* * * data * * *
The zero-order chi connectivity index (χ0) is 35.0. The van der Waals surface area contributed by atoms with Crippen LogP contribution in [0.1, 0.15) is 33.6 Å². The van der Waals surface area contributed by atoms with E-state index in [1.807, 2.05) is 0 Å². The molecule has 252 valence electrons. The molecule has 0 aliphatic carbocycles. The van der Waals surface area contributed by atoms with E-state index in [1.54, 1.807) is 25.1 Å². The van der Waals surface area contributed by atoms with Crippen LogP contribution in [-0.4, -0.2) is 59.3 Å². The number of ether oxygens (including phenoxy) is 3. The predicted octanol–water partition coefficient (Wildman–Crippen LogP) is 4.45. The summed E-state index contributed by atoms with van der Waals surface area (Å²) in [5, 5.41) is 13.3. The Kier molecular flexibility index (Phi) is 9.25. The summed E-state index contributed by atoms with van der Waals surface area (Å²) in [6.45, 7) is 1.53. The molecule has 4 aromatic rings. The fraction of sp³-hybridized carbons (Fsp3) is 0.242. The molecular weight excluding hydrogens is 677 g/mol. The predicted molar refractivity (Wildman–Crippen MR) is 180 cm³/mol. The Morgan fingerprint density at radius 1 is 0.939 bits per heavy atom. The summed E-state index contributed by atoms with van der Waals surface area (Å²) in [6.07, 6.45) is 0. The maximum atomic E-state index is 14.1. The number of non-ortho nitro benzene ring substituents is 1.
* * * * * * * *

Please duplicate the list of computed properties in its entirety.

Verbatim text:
The zero-order chi connectivity index (χ0) is 35.0. The van der Waals surface area contributed by atoms with Crippen LogP contribution in [0.1, 0.15) is 33.6 Å². The van der Waals surface area contributed by atoms with E-state index in [1.807, 2.05) is 0 Å². The molecule has 252 valence electrons. The molecule has 0 aliphatic carbocycles. The van der Waals surface area contributed by atoms with E-state index in [1.54, 1.807) is 25.1 Å². The van der Waals surface area contributed by atoms with Crippen LogP contribution in [-0.4, -0.2) is 59.3 Å². The number of ether oxygens (including phenoxy) is 3. The predicted octanol–water partition coefficient (Wildman–Crippen LogP) is 4.45. The summed E-state index contributed by atoms with van der Waals surface area (Å²) in [5, 5.41) is 13.3. The Kier molecular flexibility index (Phi) is 9.25. The summed E-state index contributed by atoms with van der Waals surface area (Å²) in [6.45, 7) is 1.53. The molecule has 4 aromatic rings. The fraction of sp³-hybridized carbons (Fsp3) is 0.242. The molecular weight excluding hydrogens is 677 g/mol. The predicted molar refractivity (Wildman–Crippen MR) is 180 cm³/mol. The Morgan fingerprint density at radius 1 is 0.939 bits per heavy atom. The summed E-state index contributed by atoms with van der Waals surface area (Å²) in [6.07, 6.45) is 0. The maximum atomic E-state index is 14.1. The number of non-ortho nitro benzene ring substituents is 1.